Here is an interesting topic, everyone uses QR codes - can they be malicious?
Aye, matey, there be QR codes that can tear the VPN out of your firewall like a shark going after a bucket o' guts!
I've taken to posting my details in a QR code on the first slide of my presentations, as:
Oddly, when people find out I am a malware researcher, nobody actually scans the code ...
@rsladethey could be a little cautious - especially I wonder that COVID-19 code will take me when I register at a shop? Does your QR code take people's devices to /dev/null or to the Dark Web to an obscure place?
How can we verify a QR safely without compromise?
Are there tools available in portable mode, so one does not compromise oneself?
The biggest issue I have seen with QR codes and for that matter link shorteners like bit.ly is that today they could go to a legitimate site and tomorrow they could point you to malware.
Be very careful....
I read recently that you can add a + sign to the end of a bit.ly link, and it will preview the link safely.
https://bit.ly/1sNZMwL+, for example (and it should point to the Bitly Wikipedia article)
Can't say the same for QR codes, however...
This subject has come up previously, now they are being used to entice people to scan for their parking meters, what is next Vaccine passports?
Well time has caught up and now QR codes are used for verification purposes on COVID-19 vaccine passports and many other items these days. They are now being exploited, so perhaps some practical ways to identify whether it is safe or not to scan?
I don't think we are going to avoid, this unless better means of verification and ensuring the QR Code is strictly limited and authorised via key management for instance and digital identity systems.
No, the code itself is not a threat. However, the QR app on your phone may be.
I see little risk in *scanning* the code. Fundamentally, a QR code is just a text string with a funky encoding. I can read anything without dying (buffer overflows not withstanding).
The danger comes about when the QR app decides to automatically take action after the scan... be that interpreting the text as HTML, opening a URL in a browser or passing it off to the WiFi Settings page. Before doing anything with the "input", it needs to perform a series of validation checks (highlighting oddball/risky characters, checking cert authenticity, showing the text to the user, etc.), only if everything looks OK and after the user authorizes the action should the input be passed anywhere.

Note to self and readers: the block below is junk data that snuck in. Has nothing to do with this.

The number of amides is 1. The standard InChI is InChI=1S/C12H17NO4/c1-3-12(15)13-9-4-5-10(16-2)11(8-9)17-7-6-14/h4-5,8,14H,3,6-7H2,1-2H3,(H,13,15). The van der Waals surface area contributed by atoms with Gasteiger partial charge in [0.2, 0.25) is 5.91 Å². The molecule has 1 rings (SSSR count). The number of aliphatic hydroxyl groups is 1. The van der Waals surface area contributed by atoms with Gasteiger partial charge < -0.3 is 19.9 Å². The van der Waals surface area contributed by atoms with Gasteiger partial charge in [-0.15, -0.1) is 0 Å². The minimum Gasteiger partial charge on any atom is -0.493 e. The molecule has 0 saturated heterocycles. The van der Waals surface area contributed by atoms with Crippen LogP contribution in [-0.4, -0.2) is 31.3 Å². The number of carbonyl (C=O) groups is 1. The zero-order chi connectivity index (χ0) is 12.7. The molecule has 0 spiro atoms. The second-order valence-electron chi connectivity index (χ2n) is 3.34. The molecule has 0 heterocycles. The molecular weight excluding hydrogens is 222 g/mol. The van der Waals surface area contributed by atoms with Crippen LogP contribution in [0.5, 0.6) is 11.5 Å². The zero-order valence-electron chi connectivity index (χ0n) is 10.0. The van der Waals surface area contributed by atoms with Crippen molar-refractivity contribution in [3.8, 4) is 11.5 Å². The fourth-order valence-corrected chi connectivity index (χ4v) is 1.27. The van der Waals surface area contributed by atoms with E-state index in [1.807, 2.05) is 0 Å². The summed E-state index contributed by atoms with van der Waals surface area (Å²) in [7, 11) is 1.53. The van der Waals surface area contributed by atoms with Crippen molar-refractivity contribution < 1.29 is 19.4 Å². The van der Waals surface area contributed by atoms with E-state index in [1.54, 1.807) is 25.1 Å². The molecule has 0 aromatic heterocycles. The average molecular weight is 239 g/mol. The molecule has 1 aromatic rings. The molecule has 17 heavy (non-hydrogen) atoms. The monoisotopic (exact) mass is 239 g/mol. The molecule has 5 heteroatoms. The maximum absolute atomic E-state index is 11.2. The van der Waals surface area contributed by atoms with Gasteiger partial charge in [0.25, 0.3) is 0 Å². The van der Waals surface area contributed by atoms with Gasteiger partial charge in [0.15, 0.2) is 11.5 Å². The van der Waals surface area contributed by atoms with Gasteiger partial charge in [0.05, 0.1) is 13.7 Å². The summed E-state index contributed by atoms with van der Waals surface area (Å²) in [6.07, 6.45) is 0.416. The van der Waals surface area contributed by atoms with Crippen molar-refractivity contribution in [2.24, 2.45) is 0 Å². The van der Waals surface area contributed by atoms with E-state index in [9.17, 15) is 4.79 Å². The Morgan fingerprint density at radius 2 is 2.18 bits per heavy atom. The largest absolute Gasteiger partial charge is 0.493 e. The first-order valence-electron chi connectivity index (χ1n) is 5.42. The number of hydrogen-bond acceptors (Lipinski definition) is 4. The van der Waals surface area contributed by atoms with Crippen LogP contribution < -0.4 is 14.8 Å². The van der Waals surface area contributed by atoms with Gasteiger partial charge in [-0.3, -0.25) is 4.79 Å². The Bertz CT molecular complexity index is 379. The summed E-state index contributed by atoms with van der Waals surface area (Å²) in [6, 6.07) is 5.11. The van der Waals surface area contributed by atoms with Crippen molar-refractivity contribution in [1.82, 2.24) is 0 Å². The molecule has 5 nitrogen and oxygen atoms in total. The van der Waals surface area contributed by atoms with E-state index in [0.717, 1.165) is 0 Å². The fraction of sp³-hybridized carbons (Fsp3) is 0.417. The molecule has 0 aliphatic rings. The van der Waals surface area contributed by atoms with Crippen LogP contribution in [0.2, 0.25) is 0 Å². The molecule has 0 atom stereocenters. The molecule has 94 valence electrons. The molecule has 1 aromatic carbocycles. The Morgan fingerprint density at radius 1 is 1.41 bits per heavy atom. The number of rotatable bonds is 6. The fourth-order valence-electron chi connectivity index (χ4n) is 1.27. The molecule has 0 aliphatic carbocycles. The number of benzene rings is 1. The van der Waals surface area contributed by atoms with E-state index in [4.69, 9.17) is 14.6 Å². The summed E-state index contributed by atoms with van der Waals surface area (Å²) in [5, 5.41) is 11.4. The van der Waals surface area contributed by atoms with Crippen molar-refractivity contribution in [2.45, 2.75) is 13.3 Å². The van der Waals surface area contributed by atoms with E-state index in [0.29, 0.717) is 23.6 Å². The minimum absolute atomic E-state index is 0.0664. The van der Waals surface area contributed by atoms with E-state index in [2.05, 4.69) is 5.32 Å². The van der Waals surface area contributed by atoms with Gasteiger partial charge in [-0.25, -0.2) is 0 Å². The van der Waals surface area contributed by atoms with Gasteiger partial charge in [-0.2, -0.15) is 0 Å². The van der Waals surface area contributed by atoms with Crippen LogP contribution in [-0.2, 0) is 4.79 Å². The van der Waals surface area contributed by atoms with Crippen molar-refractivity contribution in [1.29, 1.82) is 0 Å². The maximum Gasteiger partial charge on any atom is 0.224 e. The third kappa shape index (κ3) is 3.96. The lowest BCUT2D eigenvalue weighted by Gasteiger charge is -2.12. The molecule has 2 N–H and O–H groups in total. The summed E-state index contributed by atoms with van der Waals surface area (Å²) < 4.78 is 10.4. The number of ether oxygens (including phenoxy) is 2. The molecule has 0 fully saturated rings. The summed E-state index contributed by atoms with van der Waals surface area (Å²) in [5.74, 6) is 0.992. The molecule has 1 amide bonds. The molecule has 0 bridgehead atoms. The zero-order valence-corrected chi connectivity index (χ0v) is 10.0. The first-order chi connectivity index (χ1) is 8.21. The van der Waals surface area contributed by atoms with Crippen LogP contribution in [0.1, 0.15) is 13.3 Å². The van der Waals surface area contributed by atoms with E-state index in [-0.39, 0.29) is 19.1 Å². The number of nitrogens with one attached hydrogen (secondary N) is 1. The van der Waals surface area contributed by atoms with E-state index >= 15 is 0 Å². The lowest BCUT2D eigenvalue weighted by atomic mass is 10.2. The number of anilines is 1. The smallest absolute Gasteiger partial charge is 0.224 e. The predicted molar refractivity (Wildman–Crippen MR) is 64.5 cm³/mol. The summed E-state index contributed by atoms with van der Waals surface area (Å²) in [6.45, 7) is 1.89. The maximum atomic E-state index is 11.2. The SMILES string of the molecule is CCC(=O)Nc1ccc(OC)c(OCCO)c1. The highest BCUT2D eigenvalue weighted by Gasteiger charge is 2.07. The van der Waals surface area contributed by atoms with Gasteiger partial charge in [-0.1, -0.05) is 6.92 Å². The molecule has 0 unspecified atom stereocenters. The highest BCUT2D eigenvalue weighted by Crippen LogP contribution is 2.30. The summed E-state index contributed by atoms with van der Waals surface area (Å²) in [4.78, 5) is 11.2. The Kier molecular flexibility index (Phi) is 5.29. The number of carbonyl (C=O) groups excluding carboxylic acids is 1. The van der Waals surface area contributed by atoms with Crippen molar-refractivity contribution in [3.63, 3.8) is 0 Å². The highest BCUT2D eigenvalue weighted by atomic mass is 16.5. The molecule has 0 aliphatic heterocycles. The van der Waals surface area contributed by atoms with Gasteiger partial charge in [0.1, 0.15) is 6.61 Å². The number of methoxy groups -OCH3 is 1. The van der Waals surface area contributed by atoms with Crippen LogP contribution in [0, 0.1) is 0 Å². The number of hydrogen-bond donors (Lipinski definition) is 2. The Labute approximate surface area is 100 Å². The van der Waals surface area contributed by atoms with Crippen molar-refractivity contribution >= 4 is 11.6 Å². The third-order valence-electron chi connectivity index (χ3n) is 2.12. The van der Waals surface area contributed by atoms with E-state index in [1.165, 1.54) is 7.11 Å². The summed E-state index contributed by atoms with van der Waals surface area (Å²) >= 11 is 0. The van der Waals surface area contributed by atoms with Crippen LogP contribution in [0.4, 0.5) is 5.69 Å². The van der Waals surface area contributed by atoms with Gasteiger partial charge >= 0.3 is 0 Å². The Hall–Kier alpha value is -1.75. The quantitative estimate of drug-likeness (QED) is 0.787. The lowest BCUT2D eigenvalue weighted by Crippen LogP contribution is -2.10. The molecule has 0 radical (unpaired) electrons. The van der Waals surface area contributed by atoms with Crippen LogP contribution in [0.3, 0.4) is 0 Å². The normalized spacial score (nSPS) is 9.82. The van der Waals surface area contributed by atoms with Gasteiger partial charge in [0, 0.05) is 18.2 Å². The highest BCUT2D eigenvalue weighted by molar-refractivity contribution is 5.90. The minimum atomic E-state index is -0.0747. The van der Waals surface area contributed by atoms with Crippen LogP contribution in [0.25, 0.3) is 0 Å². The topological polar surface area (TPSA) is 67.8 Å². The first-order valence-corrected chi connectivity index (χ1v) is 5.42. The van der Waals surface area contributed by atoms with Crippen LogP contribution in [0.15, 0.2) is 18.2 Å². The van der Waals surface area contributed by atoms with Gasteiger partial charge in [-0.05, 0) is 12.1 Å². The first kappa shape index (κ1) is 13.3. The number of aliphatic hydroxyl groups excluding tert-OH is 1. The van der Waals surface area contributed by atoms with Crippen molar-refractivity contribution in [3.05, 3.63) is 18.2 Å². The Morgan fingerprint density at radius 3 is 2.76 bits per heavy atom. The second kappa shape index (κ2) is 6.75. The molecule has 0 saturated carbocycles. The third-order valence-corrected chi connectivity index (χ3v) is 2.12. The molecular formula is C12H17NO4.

Also merchants need to earn the customer's trust by using URLs with official hostnames and clear/concise/meaningful arguments. For example:
@denbestenInteresting point of view - however the action of scanning the code, most people automatically assume it will take them to the destination expected. We are lulled into a false sense of security.
So it comes down to the developers again, with good SDLC with security & privacy by design principles?
Who verifies and checks the developers or as most assume it is secure and trusted - security awareness to the fore again? There is no legislation to support this approach, although USA is thinking about it.
Trust, but verify - but often these are rushed out the door by the requestor i.e. organisation, government etc.
... the action of scanning the code, most people automatically assume it will take them to the destination expected....
Agreed. Pretty much the same problem as "homonym" URLS (e.g. chase-bank.com instead of chase.com). The first defense may be slowing bad actors from doing bad things, but that is not enough.
As I see it, the next step is Linus' Law -- "Many eyes make all bugs shallow". Omnibar search helps because it is curated (even if just crowdsourced). As I type a URL, it continually guides me to the popular (and presumably correct) site. We need similar "3rd-party" feedback during the critical moments after scanning a QR.
Beyond that, we can take steps to protect creds from homonym sites. Password managers are a great defense because they use the URL to look up the creds. If the URL is in its database, they autofill*. Since a homonym is not in the DB, it does not autofill. This altered workflow hopefully triggers that oh-so-important spidey-sense.
* "autotype" is a bit generous. I do have to click the little shield and potentially unlock the manager.